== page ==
Scholars and theologians alike today like to bang the drum of individualism, and I’ve done the same myself. It is a big drum, and it sounds loud, and most fear its power.
Andrew Delbanco, for instance, in his happy little survey The Real American Dream, set out American history in three stages: an orientation to God, to Nation, and now to Self. Like others, he can quote the sorts of things that show up in Robert Bellah’s The Habits of the Heart and Putnam’s Bowling Alone.
In its place, many (including Emergents) are calling for a return to communitarianism — and a variety of terms are used: community, church, ecclesial center, etc..
First, we are individuals and we can’t get away from it. Sometimes I wonder if some admit even this. No one, my friends, can be anything other than an individual. (Which doesn’t make us individualists like Thoreau, but individuals for sure.) We have individual self-consciousness and self-identity and the like.
Second, very few people are at the extremes: either as Individualists or as Collectivists.
Third, most of us are somewhere in between.
Fourth, some groups are more Individualistic than we suspect. In other words, the less genuine diversity in our group the greater the likelihood that our group is our own preference than a real collection of God’s people, the greater likelihood that our group is our own Individualism writ “group.” When we find ourselves wanting to leave and be with people just like us, we are seeing the fruit of Western Individualism. When we find ourselves frustrated but sticking it out, we are seeing the fruit of genuine Christian community. To love others is to embrace others who are not like us.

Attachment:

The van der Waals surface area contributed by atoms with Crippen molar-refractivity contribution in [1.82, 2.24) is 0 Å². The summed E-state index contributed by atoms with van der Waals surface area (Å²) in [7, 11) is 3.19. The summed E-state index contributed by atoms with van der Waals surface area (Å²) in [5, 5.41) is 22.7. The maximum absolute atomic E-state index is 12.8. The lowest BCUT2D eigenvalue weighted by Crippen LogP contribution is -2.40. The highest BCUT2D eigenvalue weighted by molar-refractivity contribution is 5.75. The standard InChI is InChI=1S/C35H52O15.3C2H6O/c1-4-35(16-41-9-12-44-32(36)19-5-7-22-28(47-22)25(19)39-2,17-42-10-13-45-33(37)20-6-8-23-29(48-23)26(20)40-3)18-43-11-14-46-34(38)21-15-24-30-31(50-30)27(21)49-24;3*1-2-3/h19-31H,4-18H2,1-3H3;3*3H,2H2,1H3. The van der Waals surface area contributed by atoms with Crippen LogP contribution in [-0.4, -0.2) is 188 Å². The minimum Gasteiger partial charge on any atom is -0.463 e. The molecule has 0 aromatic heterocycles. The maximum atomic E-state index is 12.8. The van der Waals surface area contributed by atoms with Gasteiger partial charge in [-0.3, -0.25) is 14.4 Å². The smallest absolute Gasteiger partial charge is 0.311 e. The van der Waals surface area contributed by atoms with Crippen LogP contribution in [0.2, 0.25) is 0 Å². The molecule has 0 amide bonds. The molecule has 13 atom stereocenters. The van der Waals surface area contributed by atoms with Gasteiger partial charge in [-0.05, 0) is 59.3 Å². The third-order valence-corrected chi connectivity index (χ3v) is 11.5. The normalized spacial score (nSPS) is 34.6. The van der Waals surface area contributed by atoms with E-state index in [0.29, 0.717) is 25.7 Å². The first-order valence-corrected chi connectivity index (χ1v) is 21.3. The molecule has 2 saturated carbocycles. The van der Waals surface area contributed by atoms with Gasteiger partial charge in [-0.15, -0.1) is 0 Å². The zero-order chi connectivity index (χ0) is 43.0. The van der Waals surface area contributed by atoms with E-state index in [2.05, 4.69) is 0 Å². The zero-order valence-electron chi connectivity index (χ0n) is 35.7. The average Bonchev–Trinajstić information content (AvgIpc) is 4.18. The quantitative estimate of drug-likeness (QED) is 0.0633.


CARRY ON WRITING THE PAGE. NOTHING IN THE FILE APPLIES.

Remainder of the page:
It is easy to love those we like; it is hard to love those we don’t like. We don’t get to choose, and the challenge of Jesus is to embrace those we don’t like.
Now this is where it gets difficult.
The biblical vision is a perfect balance, and I see some pushing us to both extremes. The biblical message can be summarized like this:
Humans are not designed by God to be individualists, where meaning is determined by each person, or collectivists, where meaning is determined by the group. The former leads to self-idolatry and the latter to the tyranny of some dictator, some elites, or some majority. Humans are not designed to self-testify and they are not designed to get lost in someone else’s world. We are neither Individualists nor Collectivists.
Instead of Individualists, humans are designed to be Eikons.
Instead of Collectivists, humans are designed to be part of a Community.
For me, there is always this question, which shows whether or not I am leaning toward the Individualist side: What am I doing that is what my community calls me to do that I would rather not do? Or, what am I doing that I know is not God’s will that my community imposes on me?
Being Eikons in the Community of Jesus is a challenging road to walk.